Distractions or Diversions?

Think: Distractions or Diversions?

Here’s a little food for thought for all of you – all shapes and sizes. It applies to those in relationships or not.

Think about the things you do. Just for a minute or two.

HOW many of those things are relative to your relationship situation?

If single, do you spend a lot of extra time at the gym or in social situations like bars and clubs?

If in a healthy relationship, how much of that do you do? Probably not as much (unless you do it together).

What about a bad relationship? I can bet that you’re doing A LOT more “extracurricular” activity (alone) than people in happy relationships. Projects, workouts, etc. Even “scoping” the scene out. That’s what people do.

I can see some non-commital relationships going through this phase before the inevitable “breakup,” but what about other, more complicated situations?

Like a couple with a child?

You can’t just “run away,” (married or not). Just not possible.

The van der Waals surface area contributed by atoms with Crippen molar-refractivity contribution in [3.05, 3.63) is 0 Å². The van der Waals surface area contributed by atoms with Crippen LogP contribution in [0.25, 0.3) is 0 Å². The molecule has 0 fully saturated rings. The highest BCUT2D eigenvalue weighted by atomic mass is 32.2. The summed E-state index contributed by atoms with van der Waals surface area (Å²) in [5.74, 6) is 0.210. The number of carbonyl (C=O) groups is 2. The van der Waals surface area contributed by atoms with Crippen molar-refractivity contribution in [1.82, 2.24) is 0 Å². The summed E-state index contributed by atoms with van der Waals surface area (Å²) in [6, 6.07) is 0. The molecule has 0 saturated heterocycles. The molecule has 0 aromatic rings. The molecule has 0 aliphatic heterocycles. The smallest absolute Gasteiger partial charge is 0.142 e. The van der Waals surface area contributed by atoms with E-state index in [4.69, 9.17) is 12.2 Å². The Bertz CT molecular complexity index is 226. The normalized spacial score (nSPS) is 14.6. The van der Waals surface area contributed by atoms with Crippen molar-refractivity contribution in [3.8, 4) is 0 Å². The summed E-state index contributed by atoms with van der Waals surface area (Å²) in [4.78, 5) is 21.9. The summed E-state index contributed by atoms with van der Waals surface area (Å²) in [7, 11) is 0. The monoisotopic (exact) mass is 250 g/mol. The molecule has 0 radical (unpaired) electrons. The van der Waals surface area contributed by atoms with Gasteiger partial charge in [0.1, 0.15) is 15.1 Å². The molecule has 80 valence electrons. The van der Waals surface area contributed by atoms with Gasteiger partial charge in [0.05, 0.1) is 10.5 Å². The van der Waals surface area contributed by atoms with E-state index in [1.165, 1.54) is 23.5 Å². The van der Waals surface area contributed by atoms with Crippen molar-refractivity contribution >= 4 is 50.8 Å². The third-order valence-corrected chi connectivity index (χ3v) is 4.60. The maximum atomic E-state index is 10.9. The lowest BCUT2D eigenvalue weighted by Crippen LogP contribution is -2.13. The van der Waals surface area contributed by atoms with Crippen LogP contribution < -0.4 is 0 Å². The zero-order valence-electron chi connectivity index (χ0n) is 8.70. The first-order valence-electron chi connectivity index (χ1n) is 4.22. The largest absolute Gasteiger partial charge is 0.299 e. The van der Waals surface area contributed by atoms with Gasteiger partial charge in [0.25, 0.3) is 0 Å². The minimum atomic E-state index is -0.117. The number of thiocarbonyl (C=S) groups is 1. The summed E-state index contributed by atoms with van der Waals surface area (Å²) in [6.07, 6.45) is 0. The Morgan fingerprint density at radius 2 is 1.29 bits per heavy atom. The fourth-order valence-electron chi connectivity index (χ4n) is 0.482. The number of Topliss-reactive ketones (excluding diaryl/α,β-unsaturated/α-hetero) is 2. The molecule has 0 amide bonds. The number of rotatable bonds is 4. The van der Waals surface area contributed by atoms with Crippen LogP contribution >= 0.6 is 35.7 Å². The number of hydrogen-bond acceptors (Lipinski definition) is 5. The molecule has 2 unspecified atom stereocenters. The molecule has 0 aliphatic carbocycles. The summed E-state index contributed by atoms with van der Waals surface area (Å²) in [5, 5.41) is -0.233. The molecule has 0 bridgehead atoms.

That is why sane individuals “fill the void” of their miserable time with more productive (or distracting) activities! Even in healthy relationships – “alone time” is a must for them to remain healthy.

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Are diversions and distractions healthy or destructive?

We’ve all been in unhealthy relationships. Some more complicated than others.

Many are simple and easy to break off (sans psychopathic tendencies).

However, others are not so easy to sever ties with. Marriage is one wrench in the cog – and a child is a bigger, more important wrench in the cog.

So what to do?

The reason I bring this up is – that 9 out of 10 times, it’s one single spouse that is the root of the issue. And for those nine times, the “victim” or “suffering” spouse usually tries a line of defense first, before taking definitive action.

That usually means distractions and diversions.

The victimized spouse may tend to start up new (time consuming) projects that divert time away from their abusive and destructive spouse (works for both males and females).

Those aren’t bad per se, especially if they involve skill or building something of tangible value. But they’re still being used as a way to avoid conflict.

Or, they may engage in unhealthy “distractions.”

Thos types of distractions, in my opinion – are narcissistic ways to distance yourself. They could be movies, TV – or shopping trips for useless superficial goods. Just another way to kick the can down the road away from honest relationship enlightenment.

Do any of these points ring true to you?

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